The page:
The installation of the 28-ton chime set did not end with the mounting of the bells; the clappers had to be made and placed correctly. This proved to be something of a problem. Each clapper, weighing in excess of 500 pounds, was first positioned at the center of each bell. This meant that in order to sound the bell, the clapper had to traverse the distance between the bell's center and its lip; a distance of over a foot. This technical difficulty was overcome by means of a counterweight system, but the outcome lacked the delicate musical ring the bell founders had hoped for. Rather, each sounding resulted in a raucous clang of metal sounding to a distance of four miles. Much to the distress of the Branford master, this trial shattered several windows in the immediate vicinity. After several ingenious, yet unsuccessful attempts to rectify the situation (including wooden clappers, leather covers over the clappers, and even glass windows to the Tower) a simple solution was reached: the clappers were repositioned to within two and a half inches of the bell rim. This produced a ring audible at three-fourths of a mile, to the relief of the Branford College students and administration alike.
Beginning of the Guild
The bells were first rung by Bellfounder John Taylor on June 9, 1922. The Curator of Organs, Samuel H. Smith, took over the job for the next 24 years. Upon his retirement in 1946, he was replaced by a student, Elliot H. Kone (Class of '49). The job of the bell-ringer proved to be a formidible task for one student. It involved four rings a day: a morning Chapel, a noon Midday, an evening Vespers, and a late night Curfew ring. To ensure a continuation of the tradition, Kone organized a student organization called the Guild of Yale Bellringers in 1949. The Guild was and is a self-perpetuating organization; every year, aspiring bell-ringers are trained by the Guild and new members are selected.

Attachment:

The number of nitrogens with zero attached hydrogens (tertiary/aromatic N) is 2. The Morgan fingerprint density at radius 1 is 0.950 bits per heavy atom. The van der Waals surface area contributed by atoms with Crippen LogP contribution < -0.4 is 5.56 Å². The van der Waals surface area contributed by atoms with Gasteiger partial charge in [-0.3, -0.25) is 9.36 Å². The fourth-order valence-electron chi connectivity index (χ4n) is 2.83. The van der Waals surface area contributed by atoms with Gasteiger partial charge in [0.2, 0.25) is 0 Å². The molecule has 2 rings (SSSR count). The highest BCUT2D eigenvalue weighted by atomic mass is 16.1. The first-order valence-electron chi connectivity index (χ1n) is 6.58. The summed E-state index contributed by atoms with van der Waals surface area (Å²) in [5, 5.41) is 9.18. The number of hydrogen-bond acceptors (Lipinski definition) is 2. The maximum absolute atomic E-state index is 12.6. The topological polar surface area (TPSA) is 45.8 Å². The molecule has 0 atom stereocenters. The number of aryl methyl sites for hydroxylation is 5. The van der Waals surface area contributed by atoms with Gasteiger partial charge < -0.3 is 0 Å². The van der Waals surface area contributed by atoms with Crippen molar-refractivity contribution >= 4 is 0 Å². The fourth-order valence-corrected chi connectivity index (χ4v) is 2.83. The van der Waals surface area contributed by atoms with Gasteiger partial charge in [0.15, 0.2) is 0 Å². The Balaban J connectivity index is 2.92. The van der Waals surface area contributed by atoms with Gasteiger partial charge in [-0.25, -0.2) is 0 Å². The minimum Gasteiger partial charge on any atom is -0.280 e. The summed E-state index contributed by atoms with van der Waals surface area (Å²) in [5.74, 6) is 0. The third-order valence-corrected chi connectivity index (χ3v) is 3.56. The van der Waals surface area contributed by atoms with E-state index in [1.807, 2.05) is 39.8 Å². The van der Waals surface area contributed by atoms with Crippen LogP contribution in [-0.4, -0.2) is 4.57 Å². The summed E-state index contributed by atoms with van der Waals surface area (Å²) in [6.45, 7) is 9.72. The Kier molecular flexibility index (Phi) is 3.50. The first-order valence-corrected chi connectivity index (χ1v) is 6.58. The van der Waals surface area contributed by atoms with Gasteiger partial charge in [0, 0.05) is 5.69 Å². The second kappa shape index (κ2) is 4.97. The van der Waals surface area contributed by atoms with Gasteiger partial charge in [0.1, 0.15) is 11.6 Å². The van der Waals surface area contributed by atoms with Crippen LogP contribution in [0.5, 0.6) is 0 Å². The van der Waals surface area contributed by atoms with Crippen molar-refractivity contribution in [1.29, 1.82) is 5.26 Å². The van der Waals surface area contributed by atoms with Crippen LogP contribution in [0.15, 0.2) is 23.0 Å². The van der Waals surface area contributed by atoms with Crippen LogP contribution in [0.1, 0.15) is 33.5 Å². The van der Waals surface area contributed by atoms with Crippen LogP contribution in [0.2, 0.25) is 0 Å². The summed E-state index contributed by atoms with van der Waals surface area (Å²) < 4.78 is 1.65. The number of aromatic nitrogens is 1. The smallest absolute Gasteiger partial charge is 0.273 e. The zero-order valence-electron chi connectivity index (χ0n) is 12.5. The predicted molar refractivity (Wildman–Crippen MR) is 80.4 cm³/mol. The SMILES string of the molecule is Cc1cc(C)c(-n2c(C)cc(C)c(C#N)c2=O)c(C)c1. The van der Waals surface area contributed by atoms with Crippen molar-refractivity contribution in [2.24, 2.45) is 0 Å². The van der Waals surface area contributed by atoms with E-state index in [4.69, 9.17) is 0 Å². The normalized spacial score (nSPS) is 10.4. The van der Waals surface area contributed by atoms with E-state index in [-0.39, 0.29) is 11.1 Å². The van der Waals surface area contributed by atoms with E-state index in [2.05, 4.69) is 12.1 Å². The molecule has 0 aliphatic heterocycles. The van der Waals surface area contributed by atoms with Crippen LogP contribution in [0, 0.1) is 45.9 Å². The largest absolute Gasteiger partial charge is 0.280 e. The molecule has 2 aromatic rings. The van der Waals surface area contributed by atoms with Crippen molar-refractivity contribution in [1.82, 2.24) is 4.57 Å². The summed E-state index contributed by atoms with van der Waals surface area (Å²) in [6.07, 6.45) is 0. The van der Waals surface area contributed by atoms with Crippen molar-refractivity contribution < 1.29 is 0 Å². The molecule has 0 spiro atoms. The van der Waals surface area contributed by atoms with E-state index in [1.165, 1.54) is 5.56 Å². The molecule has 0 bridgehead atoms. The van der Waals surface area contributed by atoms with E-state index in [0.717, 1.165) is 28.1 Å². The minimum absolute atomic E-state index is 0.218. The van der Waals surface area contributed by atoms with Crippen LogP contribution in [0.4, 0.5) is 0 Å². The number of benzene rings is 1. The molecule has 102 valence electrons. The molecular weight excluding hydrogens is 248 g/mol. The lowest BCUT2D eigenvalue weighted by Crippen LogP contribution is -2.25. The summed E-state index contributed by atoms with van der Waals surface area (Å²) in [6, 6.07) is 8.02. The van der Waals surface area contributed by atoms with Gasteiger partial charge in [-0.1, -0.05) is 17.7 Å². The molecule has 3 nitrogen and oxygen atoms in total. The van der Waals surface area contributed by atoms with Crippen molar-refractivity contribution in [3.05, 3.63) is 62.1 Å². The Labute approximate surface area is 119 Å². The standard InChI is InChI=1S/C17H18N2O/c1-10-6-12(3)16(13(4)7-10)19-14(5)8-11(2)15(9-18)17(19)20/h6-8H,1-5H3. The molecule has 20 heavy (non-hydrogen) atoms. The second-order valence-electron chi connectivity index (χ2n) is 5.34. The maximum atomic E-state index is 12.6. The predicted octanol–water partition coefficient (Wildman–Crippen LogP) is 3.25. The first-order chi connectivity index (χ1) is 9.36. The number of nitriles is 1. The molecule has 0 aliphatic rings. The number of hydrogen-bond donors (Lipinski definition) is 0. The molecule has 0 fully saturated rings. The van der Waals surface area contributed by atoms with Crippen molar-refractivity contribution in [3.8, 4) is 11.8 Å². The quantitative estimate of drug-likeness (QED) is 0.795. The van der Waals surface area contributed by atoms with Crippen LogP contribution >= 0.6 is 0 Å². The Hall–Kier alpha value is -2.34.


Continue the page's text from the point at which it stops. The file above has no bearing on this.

Installation of the Carillon
In 1964, a donation by Florence S. Marcy Crofut set in motion the forges of the John Taylor Bellfoundry once again. In preparation, a practice carillon was installed which produced a soft xylophone-like ring. This allowed new members to gain a level of proficiency in private rather than subjecting the entire campus to a slew of painful and faltering renditions. The addition of 44 new bells brought with it a new title for the instrument; upon passing the 20-bell mark, the chimes graduated to the official carillon level.